Friday, January 28, 2011

We did it

In 30 days, we canvassed the Gulf Coast from South Padre Island, TX, to Key West, FL.  Some of our favorite stops include Waveland/Bay St. Louis, MS; Indian Pass, FL; Homosassa Springs, FL; Collier-Seminole State Park, FL; and Florida City, FL.  In MS, we love camping in Buccaneer State Park, sandwiches and coffee at Mockingbird Cafe, beignets at Da Little Cafe, and cold Lazy Magnolia drafts.  Indian Pass Raw Bar and Indian Pass Campground in the Florida Panhandle are remote and one of the few remaining flashpoints for old Florida.  The wildlife park and butterfly museum in Homosassa Springs showcase iconic species, like the American Bald Eagle, Florida Panther, Black Bear, Whooping Crane, and American Crocodile.  Collier-Seminole State Park, originally set up as a panther preserve, is located near Naples.  During our stay, we heard black bears rummaging around our campsite.  We also cycled a trail through the panther preserve -- but did not see any of the large cats.  Only alligators and deer.  Royal Palm Hammock Trail inside the camping area winds through stands of these ancient looking palms; the boardwalk areas shake and rattle a little but are still functional.  Park staff request that everybody leave the trails by 4pm because that seems to be when the really big wildlife wake up to eat.  Unless you want to be "invited" over for dinner, comply.

The real highlight of this Deep South sojourn, however, is Florida City.  Most travelers stop off here at the gateway to the keys intending to stay a night or two.  Some are looking for unique adventures in the Everglades.  This is THE place for both...and more.  Rates are very reasonable, even in high season.  Tours of the Everglades -- smaller groups and more thrilling than park-sanctioned tours -- leave from the hostel.  Some are during the day, some at night, depending on the time of month.  If you can get there during a full moon, take the late night canoe and hike tour.  David went on this one guided by Graham.  The pics of the cypress dome under the full moon light are simply awesome.  Another day, we went as a family to walk along a small trail near Flamingo, also inside Everglades National Park.  Here and no place else on the planet you can see American Alligators and American Crocodiles living together.  What an experience!  Key West is only about 3 hours south.  We were able to complete our "border of blue" tour by reaching southernmost point by late afternoon and returning to the hostel that evening.  Communal dinners at the hostel are first-rate, and the garden and waterfall-pool rejuvenate weary travelers.  Public transportation from the Miami airport is available.  If you drive, there is plenty of parking.  You may prefer car camping in your vehicle to dorm accommodations; the fee is only $15 per person compared to $28.  Perfect for those of us with small campers willing to boondock.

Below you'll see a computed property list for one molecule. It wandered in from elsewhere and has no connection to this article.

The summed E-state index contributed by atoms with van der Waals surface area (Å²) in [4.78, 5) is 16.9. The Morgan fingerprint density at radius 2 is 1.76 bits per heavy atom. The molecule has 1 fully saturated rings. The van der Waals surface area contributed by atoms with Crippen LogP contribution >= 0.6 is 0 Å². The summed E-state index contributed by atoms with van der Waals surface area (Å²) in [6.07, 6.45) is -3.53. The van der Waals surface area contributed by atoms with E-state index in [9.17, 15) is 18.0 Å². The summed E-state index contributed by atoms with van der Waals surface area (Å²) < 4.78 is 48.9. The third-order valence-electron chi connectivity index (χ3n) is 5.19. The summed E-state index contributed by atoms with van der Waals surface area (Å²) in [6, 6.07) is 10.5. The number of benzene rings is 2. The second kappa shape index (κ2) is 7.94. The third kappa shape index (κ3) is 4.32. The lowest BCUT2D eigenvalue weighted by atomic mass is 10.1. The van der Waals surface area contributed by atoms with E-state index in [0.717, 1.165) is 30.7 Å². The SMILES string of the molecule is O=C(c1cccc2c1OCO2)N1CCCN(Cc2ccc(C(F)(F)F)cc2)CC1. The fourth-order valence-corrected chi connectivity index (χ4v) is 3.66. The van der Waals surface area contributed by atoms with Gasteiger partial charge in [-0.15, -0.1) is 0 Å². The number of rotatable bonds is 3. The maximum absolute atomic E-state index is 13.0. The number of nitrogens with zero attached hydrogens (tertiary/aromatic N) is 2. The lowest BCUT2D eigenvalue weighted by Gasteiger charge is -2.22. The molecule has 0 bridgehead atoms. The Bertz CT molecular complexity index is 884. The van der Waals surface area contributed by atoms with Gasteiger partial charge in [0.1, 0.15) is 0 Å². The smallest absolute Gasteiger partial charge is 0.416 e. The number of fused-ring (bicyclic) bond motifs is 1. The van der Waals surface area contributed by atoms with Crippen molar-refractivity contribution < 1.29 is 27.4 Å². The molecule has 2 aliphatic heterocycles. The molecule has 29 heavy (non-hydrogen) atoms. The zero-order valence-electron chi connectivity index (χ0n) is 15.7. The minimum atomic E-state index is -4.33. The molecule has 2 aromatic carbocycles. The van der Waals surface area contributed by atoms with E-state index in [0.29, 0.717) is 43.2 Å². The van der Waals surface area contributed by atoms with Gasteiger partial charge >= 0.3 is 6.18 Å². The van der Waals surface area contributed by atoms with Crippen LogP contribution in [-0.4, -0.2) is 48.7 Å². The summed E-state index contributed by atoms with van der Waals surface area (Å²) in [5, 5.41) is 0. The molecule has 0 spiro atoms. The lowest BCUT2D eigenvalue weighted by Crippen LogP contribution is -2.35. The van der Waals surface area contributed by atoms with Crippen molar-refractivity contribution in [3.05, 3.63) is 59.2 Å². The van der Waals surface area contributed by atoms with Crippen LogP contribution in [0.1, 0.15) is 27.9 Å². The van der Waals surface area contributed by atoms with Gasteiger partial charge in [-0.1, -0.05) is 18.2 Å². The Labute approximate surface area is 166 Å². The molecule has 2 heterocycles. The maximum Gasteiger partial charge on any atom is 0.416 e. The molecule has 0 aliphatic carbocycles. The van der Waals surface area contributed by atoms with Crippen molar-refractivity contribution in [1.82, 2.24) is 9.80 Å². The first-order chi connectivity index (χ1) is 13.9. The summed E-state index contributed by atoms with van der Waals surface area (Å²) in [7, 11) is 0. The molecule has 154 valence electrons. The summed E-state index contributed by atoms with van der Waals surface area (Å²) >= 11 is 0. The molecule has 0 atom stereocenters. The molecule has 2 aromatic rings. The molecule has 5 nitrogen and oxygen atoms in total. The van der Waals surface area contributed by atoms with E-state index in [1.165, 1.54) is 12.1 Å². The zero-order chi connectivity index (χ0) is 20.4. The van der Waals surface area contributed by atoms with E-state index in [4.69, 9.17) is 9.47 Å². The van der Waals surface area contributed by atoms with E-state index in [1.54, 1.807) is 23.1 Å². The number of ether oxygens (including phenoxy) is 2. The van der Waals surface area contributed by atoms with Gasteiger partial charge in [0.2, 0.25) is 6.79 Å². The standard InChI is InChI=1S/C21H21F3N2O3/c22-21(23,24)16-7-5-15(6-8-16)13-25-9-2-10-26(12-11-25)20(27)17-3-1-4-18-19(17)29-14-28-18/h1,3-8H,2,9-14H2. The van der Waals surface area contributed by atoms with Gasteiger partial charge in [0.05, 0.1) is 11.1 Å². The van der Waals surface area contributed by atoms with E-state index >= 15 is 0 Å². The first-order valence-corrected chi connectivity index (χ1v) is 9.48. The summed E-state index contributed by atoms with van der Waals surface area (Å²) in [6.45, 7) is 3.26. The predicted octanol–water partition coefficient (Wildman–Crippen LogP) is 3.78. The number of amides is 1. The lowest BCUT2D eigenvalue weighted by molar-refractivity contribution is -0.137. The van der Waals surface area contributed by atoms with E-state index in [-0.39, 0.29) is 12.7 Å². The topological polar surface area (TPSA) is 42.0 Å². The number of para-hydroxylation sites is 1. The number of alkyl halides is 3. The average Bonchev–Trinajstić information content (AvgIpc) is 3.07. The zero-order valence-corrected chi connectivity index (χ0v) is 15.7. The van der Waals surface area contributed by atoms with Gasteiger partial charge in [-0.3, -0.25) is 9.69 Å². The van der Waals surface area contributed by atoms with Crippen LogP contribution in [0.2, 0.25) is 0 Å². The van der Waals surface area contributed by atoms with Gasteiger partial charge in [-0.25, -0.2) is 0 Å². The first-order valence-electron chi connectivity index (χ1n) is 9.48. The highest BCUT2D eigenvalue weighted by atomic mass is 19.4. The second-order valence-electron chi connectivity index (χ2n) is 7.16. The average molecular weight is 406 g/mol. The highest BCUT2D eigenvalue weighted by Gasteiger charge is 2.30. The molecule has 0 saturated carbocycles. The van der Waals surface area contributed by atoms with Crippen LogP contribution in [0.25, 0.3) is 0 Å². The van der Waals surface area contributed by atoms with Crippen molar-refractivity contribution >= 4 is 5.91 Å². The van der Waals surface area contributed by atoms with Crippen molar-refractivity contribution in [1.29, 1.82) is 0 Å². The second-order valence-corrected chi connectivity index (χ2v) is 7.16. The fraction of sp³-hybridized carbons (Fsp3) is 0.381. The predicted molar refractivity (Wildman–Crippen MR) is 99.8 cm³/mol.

The best part of Everglades Hostel, though, is the people.  Whether resident volunteers or transients like us, there we discovered a new group of friends, an extension of our family, and a community where we want to return again and again.  They welcomed us into their enclave as part of them, and almost every person treated Sage as if she were her own.  No wonder none of us wanted to leave...

But we did, having completed our journey (at least one direction of it) and are now backtracking toward Texas.  The day after Christmas we left South Padre eager to see as much of the Gulf Coast as possible.  One month later, we touched southernmost point in Key West.  So many experiences, places and people enriched the memories of this odyssey-of-a-lifetime.  We will carry them with us as we ramble we left Naples in silence (except for Sage's piercing shrieks during a temper-tantrum.)  Nobody seems happy to leave, yet we are all excited about the new projects and presentations that begin next week.  Back to Dallas, back to work.  And on to the next adventure.  Safe travels.  May you always float, sea beans.  :)

1 comment:

  1. What awesome travels Christy! Glad ya'll made this journey safely. Sage is looking a mite bigger to me since I last saw her. She's so cute! ~Jen